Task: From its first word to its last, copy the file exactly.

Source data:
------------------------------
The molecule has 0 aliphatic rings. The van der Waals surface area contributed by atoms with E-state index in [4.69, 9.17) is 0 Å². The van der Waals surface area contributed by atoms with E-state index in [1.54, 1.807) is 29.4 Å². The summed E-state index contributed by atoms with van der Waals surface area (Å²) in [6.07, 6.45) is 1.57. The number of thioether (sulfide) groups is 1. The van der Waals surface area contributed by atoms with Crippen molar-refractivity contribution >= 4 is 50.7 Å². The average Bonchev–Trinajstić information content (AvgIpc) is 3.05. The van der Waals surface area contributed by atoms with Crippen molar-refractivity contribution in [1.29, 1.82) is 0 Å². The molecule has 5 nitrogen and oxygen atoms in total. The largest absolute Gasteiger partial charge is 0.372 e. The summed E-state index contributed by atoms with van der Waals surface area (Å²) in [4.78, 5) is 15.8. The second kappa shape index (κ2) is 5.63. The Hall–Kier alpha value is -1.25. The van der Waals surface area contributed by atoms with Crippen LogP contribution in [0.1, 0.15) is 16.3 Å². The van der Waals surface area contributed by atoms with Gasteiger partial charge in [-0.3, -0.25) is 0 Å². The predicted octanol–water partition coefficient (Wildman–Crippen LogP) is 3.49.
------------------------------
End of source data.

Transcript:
The molecule has 0 aliphatic rings. The van der Waals surface area contributed by atoms with E-state index in [4.69, 9.17) is 0 Å². The van der Waals surface area contributed by atoms with E-state index in [1.54, 1.807) is 29.4 Å². The summed E-state index contributed by atoms with van der Waals surface area (Å²) in [6.07, 6.45) is 1.57. The number of thioether (sulfide) groups is 1. The van der Waals surface area contributed by atoms with Crippen molar-refractivity contribution >= 4 is 50.7 Å². The average Bonchev–Trinajstić information content (AvgIpc) is 3.05. The van der Waals surface area contributed by atoms with Crippen molar-refractivity contribution in [1.29, 1.82) is 0 Å². The molecule has 5 nitrogen and oxygen atoms in total. The largest absolute Gasteiger partial charge is 0.372 e. The summed E-state index contributed by atoms with van der Waals surface area (Å²) in [4.78, 5) is 15.8. The second kappa shape index (κ2) is 5.63. The Hall–Kier alpha value is -1.25. The van der Waals surface area contributed by atoms with Crippen LogP contribution in [0.1, 0.15) is 16.3 Å². The van der Waals surface area contributed by atoms with Gasteiger partial charge in [-0.3, -0.25) is 0 Å². The predicted octanol–water partition coefficient (Wildman–Crippen LogP) is 3.49.